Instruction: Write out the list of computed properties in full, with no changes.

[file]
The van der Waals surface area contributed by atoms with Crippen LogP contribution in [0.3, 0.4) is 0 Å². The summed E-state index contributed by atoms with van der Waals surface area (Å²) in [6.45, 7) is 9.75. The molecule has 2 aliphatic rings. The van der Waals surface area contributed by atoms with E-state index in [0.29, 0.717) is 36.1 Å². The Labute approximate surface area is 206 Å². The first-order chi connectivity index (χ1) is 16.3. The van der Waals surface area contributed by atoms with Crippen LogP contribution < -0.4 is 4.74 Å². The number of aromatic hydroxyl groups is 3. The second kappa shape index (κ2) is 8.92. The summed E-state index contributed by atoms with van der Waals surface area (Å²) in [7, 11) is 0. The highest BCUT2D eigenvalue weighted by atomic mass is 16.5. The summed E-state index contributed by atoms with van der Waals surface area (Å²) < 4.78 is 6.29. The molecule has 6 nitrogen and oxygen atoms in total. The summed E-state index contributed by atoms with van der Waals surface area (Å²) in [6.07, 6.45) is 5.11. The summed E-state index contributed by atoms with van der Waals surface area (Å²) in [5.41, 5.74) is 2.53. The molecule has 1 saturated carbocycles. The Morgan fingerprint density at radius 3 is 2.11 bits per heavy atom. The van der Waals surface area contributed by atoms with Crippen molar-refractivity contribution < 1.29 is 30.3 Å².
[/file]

The van der Waals surface area contributed by atoms with Crippen LogP contribution in [0.3, 0.4) is 0 Å². The summed E-state index contributed by atoms with van der Waals surface area (Å²) in [6.45, 7) is 9.75. The molecule has 2 aliphatic rings. The van der Waals surface area contributed by atoms with E-state index in [0.29, 0.717) is 36.1 Å². The Labute approximate surface area is 206 Å². The first-order chi connectivity index (χ1) is 16.3. The van der Waals surface area contributed by atoms with Crippen LogP contribution < -0.4 is 4.74 Å². The number of aromatic hydroxyl groups is 3. The second kappa shape index (κ2) is 8.92. The summed E-state index contributed by atoms with van der Waals surface area (Å²) in [7, 11) is 0. The highest BCUT2D eigenvalue weighted by atomic mass is 16.5. The summed E-state index contributed by atoms with van der Waals surface area (Å²) < 4.78 is 6.29. The molecule has 6 nitrogen and oxygen atoms in total. The summed E-state index contributed by atoms with van der Waals surface area (Å²) in [6.07, 6.45) is 5.11. The summed E-state index contributed by atoms with van der Waals surface area (Å²) in [5.41, 5.74) is 2.53. The molecule has 1 saturated carbocycles. The Morgan fingerprint density at radius 3 is 2.11 bits per heavy atom. The van der Waals surface area contributed by atoms with Crippen molar-refractivity contribution < 1.29 is 30.3 Å².